Lisa Rothwell-YoungJewellery Designer
I'm a jewellery designer living in the beautiful Eskdale valley of South West Scotland and working from my studio in our gallery Cut the Mustard. I'm really lucky to live in this area, a simple drive home from work can be like an episode of spring watch, this area teems with wildlife and nature. I'm surrounded by hills and forests, rivers, iron age hill forts and stone circles.
I take inspiration from nature unsurprisingly (it's hard not to!). The more time I can spend outside, the happier I am. I like to feel the seasons, the rain on my face, the frost under my feet (not so keen on feeling the midges in summer though!), the smell of the soil after the rain and the changing colours of the landscape. I appreciate the quiet and the dark skies at night, untainted by noise and streetlights.
My pieces are subtle and elegant, original and beautifully finished. I create in the traditional way, using hand tools and small batch production. It's really important to me that I create by hand and I really enjoy working in this way, I like the process, the melting, milling and forming and the technical challenges. My pieces are often textured and most likely are set with stones (creating mounts and setting stones are my area of interest).
I am a member of the National Association of Jewellers, of Spring Fling/Upland and the recipient of two craft maker awards and a regional arts fund award. I work in silver, gold, palladium and platinum. I sell my work through exhibitions and a selection of lovely galleries in the uk. I'm more than happy to undertake commissions.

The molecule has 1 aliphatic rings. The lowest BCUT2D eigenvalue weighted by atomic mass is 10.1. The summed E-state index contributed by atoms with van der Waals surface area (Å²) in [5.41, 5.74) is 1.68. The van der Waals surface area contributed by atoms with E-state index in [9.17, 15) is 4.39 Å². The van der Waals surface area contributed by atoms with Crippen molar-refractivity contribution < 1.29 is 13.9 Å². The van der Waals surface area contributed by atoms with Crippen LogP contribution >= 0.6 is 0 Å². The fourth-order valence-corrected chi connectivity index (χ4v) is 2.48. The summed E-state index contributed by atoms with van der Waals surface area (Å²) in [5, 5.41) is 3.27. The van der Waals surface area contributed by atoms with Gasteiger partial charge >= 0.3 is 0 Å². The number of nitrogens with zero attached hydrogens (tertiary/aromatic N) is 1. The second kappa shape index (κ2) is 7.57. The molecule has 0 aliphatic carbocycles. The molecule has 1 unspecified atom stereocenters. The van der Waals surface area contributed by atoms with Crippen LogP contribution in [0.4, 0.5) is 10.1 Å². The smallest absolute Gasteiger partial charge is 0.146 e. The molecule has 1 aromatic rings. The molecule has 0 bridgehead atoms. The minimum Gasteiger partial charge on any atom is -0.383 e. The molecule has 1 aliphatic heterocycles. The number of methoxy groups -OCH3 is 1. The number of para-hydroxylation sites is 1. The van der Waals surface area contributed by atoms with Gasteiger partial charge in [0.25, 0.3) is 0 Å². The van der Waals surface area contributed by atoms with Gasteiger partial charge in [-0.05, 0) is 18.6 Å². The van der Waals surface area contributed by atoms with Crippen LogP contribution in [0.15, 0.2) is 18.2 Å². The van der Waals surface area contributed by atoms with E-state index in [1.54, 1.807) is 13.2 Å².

Living where I do, I'm surrounded by trees and drystone walls.
Lichen grows on any surface it can and it's an amazing thing. It clings to any surface or crevice with amazing tenacity, not only growing but thriving in what are sometimes the most inhospitable places on the planet.
Did you know that lichen is not one but two organisms? It can live alone, but prefers to create a symbiotic relationship, in order to thrive, much as people do and it comes in so many different shapes and forms, all beautiful, some almost flat, some appearing like ruffled collars, some like jewelled stalks. All looking fragile and all very strong and persistent.
This is what inspired my lichen collection. I take inspiration from the patterns created by lichen growth, acid etching onto silver to create texture, using depletion and oxidation to create subtle differences in colour. Altering length of immersion and temperature to create differences in depth of etch and setting with faceted stones, reminiscent of the jewelled stalks of soldier lichen.
I appreciate lichens qualities; seeming fragile yet being strong, being tenacious, adapting to its environment, being understated, not showy or flashy, but beautiful all the same.